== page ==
For many, the legacy of Pee-Wee Herman lies in a seedy mug shot and a equally grimy Sarasota, FL porn shop. It was is such an unlikely locale that character originator Paul Reubens was arrested and charged with acts unbecoming a kid show host. Though he had never specifically aimed his material at children, his Pee-Wee's Playhouse had become a Saturday morning staple for several years, guaranteeing him the attention of the pre-adolescent set...and parents who went ballistic upon the news. For decades now, Reubens has planned his comeback. He made a memorable early appearance at the MTV Video Music Awards (asking the classic self-deprecating line "Heard any good jokes lately?") and discussed plans for movies, specials and other reentries into the limelight. The project that finally came to pass was a massive hit Broadway performance that melded elements of his weekly television cavalcade with the signature showcase from 1981 that made him a near household name in the first place. Now, The Pee-Wee Herman Show on Broadway is available on Blu-ray, and for those who know the man and his magic, the secret word is "masterpiece."
It's another sunny, funny day at Pee-Wee's (Reubens) puppet-filled playhouse. Mingling among its various inanimate residents, including Chairry, a big blue chair, the talking Flowers, the equally erudite Mr. Window, Globey and his internal mapping travelogue, time manager Clockey, the sock-headed Mr. Knucklehead, personal robot pal Conky 3000, and Magic Screen, he seems relatively happy. Then the most beautiful woman in all of Puppetland, Ms. Yvonne (Lynne Marie Stewart) shows up, sad. She wants Cowboy Curtis (Phil LaMarr) to be her boyfriend, but she thinks she doesn't have a chance. So Pee-Wee calls on his genie pal Jambi (John Paragon) to grant him a wish. While our hero has always wanted to fly, he will gladly give up his dream so that Ms. Yvonne can find happiness. In between, Pee-Wee hires a workman (Jesse Garcia) to wire the playhouse for the World Wide Web, while lesson on cooking French fries and proper manners and etiquette are offered.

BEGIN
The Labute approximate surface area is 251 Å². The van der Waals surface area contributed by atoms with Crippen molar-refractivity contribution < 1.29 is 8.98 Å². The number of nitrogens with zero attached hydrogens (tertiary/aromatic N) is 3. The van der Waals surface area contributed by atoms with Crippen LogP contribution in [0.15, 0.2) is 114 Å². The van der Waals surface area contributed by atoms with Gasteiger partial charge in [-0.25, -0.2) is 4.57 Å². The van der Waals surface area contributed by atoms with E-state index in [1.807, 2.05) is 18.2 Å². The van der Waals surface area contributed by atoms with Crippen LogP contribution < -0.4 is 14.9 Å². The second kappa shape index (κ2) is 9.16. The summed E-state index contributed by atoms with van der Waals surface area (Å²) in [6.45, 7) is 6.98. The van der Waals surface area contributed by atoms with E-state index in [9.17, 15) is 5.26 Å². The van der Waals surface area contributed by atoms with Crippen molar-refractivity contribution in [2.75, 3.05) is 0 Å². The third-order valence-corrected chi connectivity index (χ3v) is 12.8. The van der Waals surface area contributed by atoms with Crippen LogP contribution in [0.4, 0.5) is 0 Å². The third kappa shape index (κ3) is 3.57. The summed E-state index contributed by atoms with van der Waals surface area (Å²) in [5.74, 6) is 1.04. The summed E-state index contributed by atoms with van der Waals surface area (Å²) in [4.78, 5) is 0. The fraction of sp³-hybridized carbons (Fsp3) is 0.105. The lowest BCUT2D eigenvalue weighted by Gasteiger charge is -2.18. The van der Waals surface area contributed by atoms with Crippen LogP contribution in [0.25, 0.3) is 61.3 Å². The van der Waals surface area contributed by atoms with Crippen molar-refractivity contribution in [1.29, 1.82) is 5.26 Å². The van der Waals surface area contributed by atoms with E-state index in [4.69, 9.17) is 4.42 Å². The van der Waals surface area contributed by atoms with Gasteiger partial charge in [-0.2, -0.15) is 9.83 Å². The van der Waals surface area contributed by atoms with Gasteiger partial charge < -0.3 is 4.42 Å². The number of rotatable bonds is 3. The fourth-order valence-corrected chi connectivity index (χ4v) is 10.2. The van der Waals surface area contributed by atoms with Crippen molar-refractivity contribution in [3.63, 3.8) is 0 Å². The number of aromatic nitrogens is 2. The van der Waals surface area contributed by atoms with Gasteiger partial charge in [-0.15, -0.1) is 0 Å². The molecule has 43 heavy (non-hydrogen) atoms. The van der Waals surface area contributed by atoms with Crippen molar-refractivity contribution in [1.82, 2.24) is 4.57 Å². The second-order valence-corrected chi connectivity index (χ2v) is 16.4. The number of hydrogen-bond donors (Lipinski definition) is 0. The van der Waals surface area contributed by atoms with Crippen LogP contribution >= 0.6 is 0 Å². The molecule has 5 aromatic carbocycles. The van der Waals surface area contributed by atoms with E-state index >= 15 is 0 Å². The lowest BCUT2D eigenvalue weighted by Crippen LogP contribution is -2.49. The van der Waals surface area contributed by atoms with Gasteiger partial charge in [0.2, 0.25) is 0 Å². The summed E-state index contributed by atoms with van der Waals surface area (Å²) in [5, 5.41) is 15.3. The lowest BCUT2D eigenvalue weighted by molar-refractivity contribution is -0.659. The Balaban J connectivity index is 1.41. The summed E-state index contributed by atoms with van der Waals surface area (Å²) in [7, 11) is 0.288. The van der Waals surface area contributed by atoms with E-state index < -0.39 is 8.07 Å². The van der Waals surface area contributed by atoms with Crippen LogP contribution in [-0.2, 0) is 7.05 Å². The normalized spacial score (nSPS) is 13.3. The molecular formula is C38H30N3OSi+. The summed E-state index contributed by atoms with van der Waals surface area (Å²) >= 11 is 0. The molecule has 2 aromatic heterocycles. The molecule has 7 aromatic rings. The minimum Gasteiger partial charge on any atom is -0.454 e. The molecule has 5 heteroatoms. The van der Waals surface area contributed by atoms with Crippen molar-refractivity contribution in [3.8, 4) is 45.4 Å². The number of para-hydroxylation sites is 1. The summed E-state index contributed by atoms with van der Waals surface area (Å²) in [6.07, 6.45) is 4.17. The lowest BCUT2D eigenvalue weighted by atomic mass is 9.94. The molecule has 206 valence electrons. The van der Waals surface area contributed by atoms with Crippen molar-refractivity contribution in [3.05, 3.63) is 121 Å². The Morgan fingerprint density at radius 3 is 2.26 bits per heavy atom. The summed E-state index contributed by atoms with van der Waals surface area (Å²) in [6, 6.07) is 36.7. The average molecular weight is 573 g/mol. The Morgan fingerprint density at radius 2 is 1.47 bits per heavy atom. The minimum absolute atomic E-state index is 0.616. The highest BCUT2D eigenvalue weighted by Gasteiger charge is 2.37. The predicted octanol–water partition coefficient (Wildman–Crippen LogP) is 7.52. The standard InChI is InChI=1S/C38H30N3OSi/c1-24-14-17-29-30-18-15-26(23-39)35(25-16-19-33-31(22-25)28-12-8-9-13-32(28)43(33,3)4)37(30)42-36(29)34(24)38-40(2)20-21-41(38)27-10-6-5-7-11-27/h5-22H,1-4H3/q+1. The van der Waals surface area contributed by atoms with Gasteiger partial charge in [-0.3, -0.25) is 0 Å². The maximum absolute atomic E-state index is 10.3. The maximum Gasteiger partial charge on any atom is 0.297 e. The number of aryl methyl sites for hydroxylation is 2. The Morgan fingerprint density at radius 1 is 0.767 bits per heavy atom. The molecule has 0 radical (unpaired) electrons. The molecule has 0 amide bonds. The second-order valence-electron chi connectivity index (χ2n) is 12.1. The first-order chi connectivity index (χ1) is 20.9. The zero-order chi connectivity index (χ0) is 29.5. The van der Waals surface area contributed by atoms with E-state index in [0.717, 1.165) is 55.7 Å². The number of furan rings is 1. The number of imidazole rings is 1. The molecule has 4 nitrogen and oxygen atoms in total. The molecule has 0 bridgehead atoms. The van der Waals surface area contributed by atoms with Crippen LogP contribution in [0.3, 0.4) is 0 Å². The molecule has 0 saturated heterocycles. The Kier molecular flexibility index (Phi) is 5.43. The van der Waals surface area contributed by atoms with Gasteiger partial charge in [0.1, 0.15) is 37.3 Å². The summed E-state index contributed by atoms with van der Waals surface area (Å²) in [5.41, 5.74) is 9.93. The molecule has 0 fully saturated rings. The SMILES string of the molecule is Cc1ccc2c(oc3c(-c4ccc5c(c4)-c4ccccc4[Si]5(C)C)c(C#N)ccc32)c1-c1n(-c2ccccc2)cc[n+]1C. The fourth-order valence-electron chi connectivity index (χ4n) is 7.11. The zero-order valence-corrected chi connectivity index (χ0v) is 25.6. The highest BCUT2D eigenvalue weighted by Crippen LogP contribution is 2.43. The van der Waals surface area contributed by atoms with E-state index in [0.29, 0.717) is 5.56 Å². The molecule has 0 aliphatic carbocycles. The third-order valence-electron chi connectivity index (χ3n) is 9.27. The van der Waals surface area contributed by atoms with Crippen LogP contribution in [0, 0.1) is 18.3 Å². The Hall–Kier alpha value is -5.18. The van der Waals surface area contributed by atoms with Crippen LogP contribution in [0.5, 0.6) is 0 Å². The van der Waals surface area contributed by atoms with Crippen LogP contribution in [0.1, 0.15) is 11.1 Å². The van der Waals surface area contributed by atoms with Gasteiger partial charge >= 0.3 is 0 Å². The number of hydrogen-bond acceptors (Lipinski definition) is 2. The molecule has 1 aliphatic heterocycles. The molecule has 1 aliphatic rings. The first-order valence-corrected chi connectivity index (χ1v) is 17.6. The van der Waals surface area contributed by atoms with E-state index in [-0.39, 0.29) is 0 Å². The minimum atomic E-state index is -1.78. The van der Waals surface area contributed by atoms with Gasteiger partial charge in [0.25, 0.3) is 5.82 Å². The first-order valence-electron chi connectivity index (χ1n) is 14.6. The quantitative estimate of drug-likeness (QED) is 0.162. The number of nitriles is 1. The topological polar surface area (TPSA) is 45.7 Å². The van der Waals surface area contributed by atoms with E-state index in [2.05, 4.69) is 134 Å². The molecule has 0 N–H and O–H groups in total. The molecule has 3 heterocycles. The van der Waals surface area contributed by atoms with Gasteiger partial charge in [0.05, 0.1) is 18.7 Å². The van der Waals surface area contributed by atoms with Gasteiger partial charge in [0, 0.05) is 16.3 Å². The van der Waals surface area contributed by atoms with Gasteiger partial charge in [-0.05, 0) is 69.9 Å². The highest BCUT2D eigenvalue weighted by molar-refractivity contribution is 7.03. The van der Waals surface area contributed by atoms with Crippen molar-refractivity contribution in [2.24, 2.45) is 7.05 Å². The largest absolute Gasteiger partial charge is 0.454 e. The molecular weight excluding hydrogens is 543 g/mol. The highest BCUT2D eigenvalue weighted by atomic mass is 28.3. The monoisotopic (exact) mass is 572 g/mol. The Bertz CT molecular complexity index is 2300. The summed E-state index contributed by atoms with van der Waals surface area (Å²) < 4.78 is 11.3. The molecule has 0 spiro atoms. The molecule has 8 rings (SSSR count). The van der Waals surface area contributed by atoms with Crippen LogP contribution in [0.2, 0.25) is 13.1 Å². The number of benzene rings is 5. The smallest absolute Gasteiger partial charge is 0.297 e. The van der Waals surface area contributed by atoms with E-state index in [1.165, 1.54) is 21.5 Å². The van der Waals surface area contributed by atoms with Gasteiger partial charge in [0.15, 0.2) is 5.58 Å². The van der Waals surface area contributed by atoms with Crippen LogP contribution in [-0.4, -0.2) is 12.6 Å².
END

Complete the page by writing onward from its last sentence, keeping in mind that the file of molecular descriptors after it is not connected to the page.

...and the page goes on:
When it first hit the infant airwaves of pay television back in 1981, no one had ever seen anything quite like The Pee-Wee Herman Show. The offshoot of the West Coast improvisation group The Groudlings, it was a revisionist retro throwback, a homage to the frightening '50s kid vid archetypes that explored the implied bad touch treatise within a world wild with toys, joys, and wicked little boys. Again, Pee-Wee only became an underage icon much later on. The character always had an edge, one clearly visible in the movies made and the stage work then...and now. Indeed, the best thing about The Pee-Wee Herman Show on Broadway is that it finds a fascinating way to balance the needs of everyone interested in Reubens and his signature style - both kind and cruel. Taking much of the original piece (gone are Hammy, Susan, Hermit Hattie, and, sadly, Captain Carl) and adding a few bits here, there is a lot that if familiar, and an equal amount that is fresh and new. Cowboy Curtis is here, along with many of the playhouse pals. We also get a new character, tech specialist Sergio (who is wiring the playhouse for the Internet), as well as a firefighter named Phineas and a guy in a bear costume.
As usual, it's all about Herman and his hands-on approach to satire. The subject, however, has changed. Instead of channeling Pinky Lee or Andy Devine, our host is taken on...his own image. Indeed, The Pee-Wee Herman Show on Broadway is all about taking what you remember about the 30 years old icon and tweaking it just a bit. There's a great moment dealing with abstinence rings, as well as a couple of well placed jokes about Reuben's scandalous past. The Ms. Yvonne storyline, borrowed from the original, feels new thanks to the introduction of Cowboy Curtis as her current intended, and the weird last act moment with the costumed bear shows that the character is not beyond really baffling us, once in a while. Those expecting a replay of his TV work will probably be a bit disappointed. This is theater and Reubens et.al play directly to the audience. They let laughs linger and push even the most minor joke to sometimes naughty ends. All the while, the seemingly ageless actor relies on his mythic bag of tricks to take us back to the moment when comedy forever changed, and Pee-Wee Herman was the reason why.